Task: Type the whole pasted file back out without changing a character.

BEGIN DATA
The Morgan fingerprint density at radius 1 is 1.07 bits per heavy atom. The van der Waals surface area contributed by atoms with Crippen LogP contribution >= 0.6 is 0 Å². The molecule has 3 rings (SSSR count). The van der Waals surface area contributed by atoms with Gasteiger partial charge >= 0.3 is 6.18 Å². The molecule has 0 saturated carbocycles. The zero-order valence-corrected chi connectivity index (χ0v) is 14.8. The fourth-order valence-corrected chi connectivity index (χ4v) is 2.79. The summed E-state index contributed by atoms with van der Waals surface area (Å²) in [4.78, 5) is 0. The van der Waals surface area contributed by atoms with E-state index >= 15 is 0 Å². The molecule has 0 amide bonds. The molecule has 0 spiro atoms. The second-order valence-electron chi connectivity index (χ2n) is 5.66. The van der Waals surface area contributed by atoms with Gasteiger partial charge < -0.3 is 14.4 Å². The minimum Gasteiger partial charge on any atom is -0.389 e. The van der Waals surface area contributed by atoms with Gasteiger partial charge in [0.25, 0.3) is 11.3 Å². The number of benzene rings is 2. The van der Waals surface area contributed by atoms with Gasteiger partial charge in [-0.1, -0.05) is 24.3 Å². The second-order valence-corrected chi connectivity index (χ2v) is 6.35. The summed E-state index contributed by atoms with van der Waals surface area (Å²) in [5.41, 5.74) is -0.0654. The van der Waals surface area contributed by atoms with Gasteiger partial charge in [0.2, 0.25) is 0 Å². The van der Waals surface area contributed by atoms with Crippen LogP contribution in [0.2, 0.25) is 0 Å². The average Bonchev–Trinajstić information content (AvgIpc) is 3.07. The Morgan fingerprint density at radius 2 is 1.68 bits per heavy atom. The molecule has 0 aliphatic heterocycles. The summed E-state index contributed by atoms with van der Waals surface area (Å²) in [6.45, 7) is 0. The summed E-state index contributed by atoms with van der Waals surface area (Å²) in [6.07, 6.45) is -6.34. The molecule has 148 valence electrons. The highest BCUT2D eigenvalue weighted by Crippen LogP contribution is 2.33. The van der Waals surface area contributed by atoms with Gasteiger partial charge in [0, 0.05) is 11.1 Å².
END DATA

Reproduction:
The Morgan fingerprint density at radius 1 is 1.07 bits per heavy atom. The van der Waals surface area contributed by atoms with Crippen LogP contribution >= 0.6 is 0 Å². The molecule has 3 rings (SSSR count). The van der Waals surface area contributed by atoms with Gasteiger partial charge >= 0.3 is 6.18 Å². The molecule has 0 saturated carbocycles. The zero-order valence-corrected chi connectivity index (χ0v) is 14.8. The fourth-order valence-corrected chi connectivity index (χ4v) is 2.79. The summed E-state index contributed by atoms with van der Waals surface area (Å²) in [4.78, 5) is 0. The van der Waals surface area contributed by atoms with E-state index >= 15 is 0 Å². The molecule has 0 amide bonds. The molecule has 0 spiro atoms. The second-order valence-electron chi connectivity index (χ2n) is 5.66. The van der Waals surface area contributed by atoms with Gasteiger partial charge < -0.3 is 14.4 Å². The minimum Gasteiger partial charge on any atom is -0.389 e. The van der Waals surface area contributed by atoms with Gasteiger partial charge in [0.25, 0.3) is 11.3 Å². The number of benzene rings is 2. The van der Waals surface area contributed by atoms with Gasteiger partial charge in [-0.1, -0.05) is 24.3 Å². The second-order valence-corrected chi connectivity index (χ2v) is 6.35. The summed E-state index contributed by atoms with van der Waals surface area (Å²) in [5.41, 5.74) is -0.0654. The van der Waals surface area contributed by atoms with Gasteiger partial charge in [0.2, 0.25) is 0 Å². The van der Waals surface area contributed by atoms with Crippen LogP contribution in [0.2, 0.25) is 0 Å². The average Bonchev–Trinajstić information content (AvgIpc) is 3.07. The Morgan fingerprint density at radius 2 is 1.68 bits per heavy atom. The molecule has 0 aliphatic heterocycles. The summed E-state index contributed by atoms with van der Waals surface area (Å²) in [6.45, 7) is 0. The summed E-state index contributed by atoms with van der Waals surface area (Å²) in [6.07, 6.45) is -6.34. The molecule has 148 valence electrons. The highest BCUT2D eigenvalue weighted by Crippen LogP contribution is 2.33. The van der Waals surface area contributed by atoms with Gasteiger partial charge in [0, 0.05) is 11.1 Å².